### Video Transcript

The grid shows the points 𝐴 and 𝐵. Part a) State the coordinates of the point 𝐵. Part b) On the grid, mark with a cross a point 𝐶, such that 𝐴𝐵𝐶 is a right-angled isosceles triangle. Part c) On the grid, mark with a cross the point three, one. Label this point 𝐷.

So the first thing we’re interested in is point 𝐵 because we want to find the coordinates of point 𝐵. And whenever we’re trying to find the coordinates of a point, we always start with the 𝑥-coordinate. So actually, we can also say that it’s along the corridor. So we do along the corridor then up the stairs or downstairs. That’s one way of remembering to do 𝑥-coordinate, then 𝑦-coordinate.

We can see here the 𝑥-coordinate is actually at 𝐴 cause we go along from zero to eight. And we can see that actually the point 𝐵 is up from there. And then, we move on to our 𝑦-coordinate. And we can see here that the coordinate is going to be three and that’s because we go from zero up to three. And we can see that along, we’d actually see that 𝐵 is at this point. So therefore, we could say that the coordinates at the point 𝐵 are going to be eight, three.

Okay, now, let’s move on to part b. In part b, we need to draw our point 𝐶 such that 𝐴𝐵𝐶 is a right-angled isosceles triangle. So the key thing here is “what is a right-angled isosceles triangle?” Well, here, I’ve drawn a little sketch to help us understand.

So a right-angled isosceles triangle is a triangle with a right angle; seeing this arrow pointing at here. And also, it has two identical sides and we see those with these little lines here cause that’s what it means; it means these sides are the same. And then, we’d also have two angles. So our two base angles here would also be the same. So this is a right-angled isosceles triangle.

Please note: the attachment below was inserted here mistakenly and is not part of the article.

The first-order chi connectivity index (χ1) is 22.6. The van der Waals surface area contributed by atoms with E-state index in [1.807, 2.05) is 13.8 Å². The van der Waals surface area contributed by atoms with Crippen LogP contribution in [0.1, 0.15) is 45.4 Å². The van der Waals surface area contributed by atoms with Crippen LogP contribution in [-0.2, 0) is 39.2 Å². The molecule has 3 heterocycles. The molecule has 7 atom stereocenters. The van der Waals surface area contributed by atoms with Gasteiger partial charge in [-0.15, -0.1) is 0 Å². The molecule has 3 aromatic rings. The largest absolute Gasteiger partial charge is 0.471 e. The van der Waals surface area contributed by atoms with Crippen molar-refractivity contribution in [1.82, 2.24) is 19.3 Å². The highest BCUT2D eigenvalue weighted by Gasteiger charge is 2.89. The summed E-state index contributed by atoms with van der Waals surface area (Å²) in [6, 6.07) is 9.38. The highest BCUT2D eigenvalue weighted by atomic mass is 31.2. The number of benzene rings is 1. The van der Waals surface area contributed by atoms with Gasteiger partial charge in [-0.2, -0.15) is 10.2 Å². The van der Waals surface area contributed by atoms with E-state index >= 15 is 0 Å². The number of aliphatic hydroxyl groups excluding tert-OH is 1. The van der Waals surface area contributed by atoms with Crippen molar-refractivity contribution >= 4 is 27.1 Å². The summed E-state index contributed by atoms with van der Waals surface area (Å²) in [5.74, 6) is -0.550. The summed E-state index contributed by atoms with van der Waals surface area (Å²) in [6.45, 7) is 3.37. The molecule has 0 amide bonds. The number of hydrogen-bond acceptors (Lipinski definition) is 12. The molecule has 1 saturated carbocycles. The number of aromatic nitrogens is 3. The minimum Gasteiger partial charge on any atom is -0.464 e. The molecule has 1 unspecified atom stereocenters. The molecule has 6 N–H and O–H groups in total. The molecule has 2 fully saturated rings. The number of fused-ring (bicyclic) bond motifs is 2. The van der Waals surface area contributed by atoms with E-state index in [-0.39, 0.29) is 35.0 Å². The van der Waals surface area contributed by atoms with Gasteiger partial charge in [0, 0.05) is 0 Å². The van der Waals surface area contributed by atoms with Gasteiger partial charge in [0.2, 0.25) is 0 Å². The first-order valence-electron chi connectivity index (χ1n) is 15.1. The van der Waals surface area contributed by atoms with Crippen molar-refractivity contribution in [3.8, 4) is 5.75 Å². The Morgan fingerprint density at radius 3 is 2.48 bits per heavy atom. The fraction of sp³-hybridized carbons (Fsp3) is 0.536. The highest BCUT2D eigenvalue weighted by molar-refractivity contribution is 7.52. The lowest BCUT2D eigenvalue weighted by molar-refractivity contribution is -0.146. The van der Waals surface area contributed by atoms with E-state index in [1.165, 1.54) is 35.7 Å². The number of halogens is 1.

So now, let’s draw a one on our grid. Well, actually, I’m gonna show these three places where we could actually put point 𝐶 so that 𝐴𝐵𝐶 is actually a right-angled isosceles triangle. So the first where we’re gonna have a look at is to have a right angle at 𝐴.

So in order for it to be a right-angled isosceles triangle, what we need to do is have two sides which are actually the same length. So we’ve got 𝐴𝐵, which is six units. So therefore, we’ve actually placed the point 𝐶 six units away from point 𝐴. So therefore, we can say that 𝐶𝐴 is six units long or six squares.

So now, you can see that we’ve actually answered the question because we’ve got a point 𝐶 and it’s at the coordinates two, nine, where the triangle 𝐴𝐵𝐶 is a right-angled isosceles triangle. And that’s because we have two sides of the same length and a right angle.

Okay, so now, let’s look at the other two possibilities for where 𝐶 could go. Well, the next possibility is to have the right angle at point 𝐵. Again, 𝐴𝐵 is six units long. So we’ve placed the point 𝐶 six units away or six squares away from point 𝐵. So we can say that 𝐶𝐵 is six units long now. So therefore, the point two, three is another possible point for point 𝐶 because we’ve now drawn again another right-angled isosceles triangle.

Okay, so now, let’s move on to our last point. Now, for our last possible point, we actually want the right angle to be away from 𝐴 or 𝐵. And the only way for that to happen would be to have the angles at 𝐴 and 𝐵 as 45 degrees.

So here, we can use the grid squares to help us because we can actually go out from 𝐵 and 𝐴 at a diagonal. So therefore, we know it’ll be 45 degrees because we’re dealing with squares. And we can actually go three squares diagonally out. And we can actually see we get to the new point 𝐶 at five, six cause that creates a right angle. And we also have two identical sides.

So we’ve answered part b. We’ve actually drawn three points such that 𝐴𝐵𝐶 could be a right-angled isosceles triangle.

So finally, part c, what we need to do is actually mark on the grid the point three, one. Well, we already know from earlier that when we’re looking at coordinates, the first coordinate is our 𝑥-coordinate and then the second coordinate will be our 𝑦-coordinate. So we know three will be our 𝑥-coordinate and one will be our 𝑦-coordinate.

So I’ve actually marked these on our 𝑥- and 𝑦-coordinates. So we got three and one. We can see that where these points meet is going to be the point 𝐷 at the coordinates three, one. So we’ve answered part c as we’ve marked on the grid with a cross the point three, one.